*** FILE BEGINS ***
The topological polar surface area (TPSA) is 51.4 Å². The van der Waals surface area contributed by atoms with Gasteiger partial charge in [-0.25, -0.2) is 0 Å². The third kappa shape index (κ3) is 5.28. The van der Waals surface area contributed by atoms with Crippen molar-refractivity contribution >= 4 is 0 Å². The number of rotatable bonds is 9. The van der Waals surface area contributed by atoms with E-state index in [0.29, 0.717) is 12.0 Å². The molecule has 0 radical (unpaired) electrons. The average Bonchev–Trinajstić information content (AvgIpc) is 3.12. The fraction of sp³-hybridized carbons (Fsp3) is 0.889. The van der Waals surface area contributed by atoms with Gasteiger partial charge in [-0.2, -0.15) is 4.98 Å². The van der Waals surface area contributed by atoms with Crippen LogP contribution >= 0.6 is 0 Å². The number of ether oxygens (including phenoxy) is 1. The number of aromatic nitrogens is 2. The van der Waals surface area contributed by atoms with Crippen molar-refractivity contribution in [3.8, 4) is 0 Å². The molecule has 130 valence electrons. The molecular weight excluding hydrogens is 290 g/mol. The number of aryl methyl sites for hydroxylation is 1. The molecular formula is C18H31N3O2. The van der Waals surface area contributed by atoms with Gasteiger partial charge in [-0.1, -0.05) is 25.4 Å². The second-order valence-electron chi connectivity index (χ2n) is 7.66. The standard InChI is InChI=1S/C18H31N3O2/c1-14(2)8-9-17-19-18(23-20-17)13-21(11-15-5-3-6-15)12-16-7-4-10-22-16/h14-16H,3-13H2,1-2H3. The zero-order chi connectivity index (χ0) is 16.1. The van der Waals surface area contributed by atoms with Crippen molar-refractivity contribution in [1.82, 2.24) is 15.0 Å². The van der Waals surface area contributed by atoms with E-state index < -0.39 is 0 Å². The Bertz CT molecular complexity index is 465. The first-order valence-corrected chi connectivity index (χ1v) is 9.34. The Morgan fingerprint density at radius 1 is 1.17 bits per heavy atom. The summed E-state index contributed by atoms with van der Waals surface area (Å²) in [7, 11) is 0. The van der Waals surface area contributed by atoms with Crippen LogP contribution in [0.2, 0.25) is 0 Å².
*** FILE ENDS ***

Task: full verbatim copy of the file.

The topological polar surface area (TPSA) is 51.4 Å². The van der Waals surface area contributed by atoms with Gasteiger partial charge in [-0.25, -0.2) is 0 Å². The third kappa shape index (κ3) is 5.28. The van der Waals surface area contributed by atoms with Crippen molar-refractivity contribution >= 4 is 0 Å². The number of rotatable bonds is 9. The van der Waals surface area contributed by atoms with E-state index in [0.29, 0.717) is 12.0 Å². The molecule has 0 radical (unpaired) electrons. The average Bonchev–Trinajstić information content (AvgIpc) is 3.12. The fraction of sp³-hybridized carbons (Fsp3) is 0.889. The van der Waals surface area contributed by atoms with Gasteiger partial charge in [-0.2, -0.15) is 4.98 Å². The van der Waals surface area contributed by atoms with Crippen LogP contribution >= 0.6 is 0 Å². The number of ether oxygens (including phenoxy) is 1. The number of aromatic nitrogens is 2. The van der Waals surface area contributed by atoms with Crippen molar-refractivity contribution in [3.8, 4) is 0 Å². The molecule has 130 valence electrons. The molecular weight excluding hydrogens is 290 g/mol. The number of aryl methyl sites for hydroxylation is 1. The molecular formula is C18H31N3O2. The van der Waals surface area contributed by atoms with Gasteiger partial charge in [-0.1, -0.05) is 25.4 Å². The second-order valence-electron chi connectivity index (χ2n) is 7.66. The standard InChI is InChI=1S/C18H31N3O2/c1-14(2)8-9-17-19-18(23-20-17)13-21(11-15-5-3-6-15)12-16-7-4-10-22-16/h14-16H,3-13H2,1-2H3. The zero-order chi connectivity index (χ0) is 16.1. The van der Waals surface area contributed by atoms with Crippen molar-refractivity contribution in [1.82, 2.24) is 15.0 Å². The van der Waals surface area contributed by atoms with E-state index < -0.39 is 0 Å². The Bertz CT molecular complexity index is 465. The first-order valence-corrected chi connectivity index (χ1v) is 9.34. The Morgan fingerprint density at radius 1 is 1.17 bits per heavy atom. The summed E-state index contributed by atoms with van der Waals surface area (Å²) in [7, 11) is 0. The van der Waals surface area contributed by atoms with Crippen LogP contribution in [0.2, 0.25) is 0 Å².